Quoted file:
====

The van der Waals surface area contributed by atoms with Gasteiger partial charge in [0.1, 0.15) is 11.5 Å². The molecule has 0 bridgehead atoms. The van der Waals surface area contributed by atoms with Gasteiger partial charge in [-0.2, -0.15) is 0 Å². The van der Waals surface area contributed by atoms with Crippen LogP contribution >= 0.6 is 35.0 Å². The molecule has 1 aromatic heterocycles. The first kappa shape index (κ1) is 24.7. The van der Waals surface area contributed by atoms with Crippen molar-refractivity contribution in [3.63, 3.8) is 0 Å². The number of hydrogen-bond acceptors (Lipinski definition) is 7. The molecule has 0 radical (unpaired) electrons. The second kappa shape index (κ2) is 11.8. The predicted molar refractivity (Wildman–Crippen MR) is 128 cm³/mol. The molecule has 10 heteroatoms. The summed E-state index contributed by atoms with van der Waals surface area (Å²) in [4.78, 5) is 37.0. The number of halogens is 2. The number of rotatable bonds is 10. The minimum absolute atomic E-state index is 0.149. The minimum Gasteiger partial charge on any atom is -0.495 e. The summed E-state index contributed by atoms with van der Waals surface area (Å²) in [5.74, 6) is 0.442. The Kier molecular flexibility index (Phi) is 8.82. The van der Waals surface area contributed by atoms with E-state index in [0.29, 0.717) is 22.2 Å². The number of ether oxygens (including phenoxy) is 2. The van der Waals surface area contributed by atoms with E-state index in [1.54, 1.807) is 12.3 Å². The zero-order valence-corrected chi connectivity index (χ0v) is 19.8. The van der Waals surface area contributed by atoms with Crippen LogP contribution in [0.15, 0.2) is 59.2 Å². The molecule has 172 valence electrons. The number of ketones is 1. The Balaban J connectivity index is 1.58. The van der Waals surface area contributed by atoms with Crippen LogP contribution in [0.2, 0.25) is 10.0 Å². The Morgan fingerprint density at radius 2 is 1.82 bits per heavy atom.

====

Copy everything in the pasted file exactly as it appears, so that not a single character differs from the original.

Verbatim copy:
The van der Waals surface area contributed by atoms with Gasteiger partial charge in [0.1, 0.15) is 11.5 Å². The molecule has 0 bridgehead atoms. The van der Waals surface area contributed by atoms with Gasteiger partial charge in [-0.2, -0.15) is 0 Å². The van der Waals surface area contributed by atoms with Crippen LogP contribution >= 0.6 is 35.0 Å². The molecule has 1 aromatic heterocycles. The first kappa shape index (κ1) is 24.7. The van der Waals surface area contributed by atoms with Crippen molar-refractivity contribution in [3.63, 3.8) is 0 Å². The number of hydrogen-bond acceptors (Lipinski definition) is 7. The molecule has 0 radical (unpaired) electrons. The second kappa shape index (κ2) is 11.8. The predicted molar refractivity (Wildman–Crippen MR) is 128 cm³/mol. The molecule has 10 heteroatoms. The summed E-state index contributed by atoms with van der Waals surface area (Å²) in [4.78, 5) is 37.0. The number of halogens is 2. The number of rotatable bonds is 10. The minimum absolute atomic E-state index is 0.149. The minimum Gasteiger partial charge on any atom is -0.495 e. The summed E-state index contributed by atoms with van der Waals surface area (Å²) in [5.74, 6) is 0.442. The Kier molecular flexibility index (Phi) is 8.82. The van der Waals surface area contributed by atoms with E-state index in [0.29, 0.717) is 22.2 Å². The number of ether oxygens (including phenoxy) is 2. The van der Waals surface area contributed by atoms with E-state index in [1.54, 1.807) is 12.3 Å². The zero-order valence-corrected chi connectivity index (χ0v) is 19.8. The van der Waals surface area contributed by atoms with Crippen LogP contribution in [0.15, 0.2) is 59.2 Å². The molecule has 172 valence electrons. The number of ketones is 1. The Balaban J connectivity index is 1.58. The van der Waals surface area contributed by atoms with Crippen LogP contribution in [0.2, 0.25) is 10.0 Å². The Morgan fingerprint density at radius 2 is 1.82 bits per heavy atom.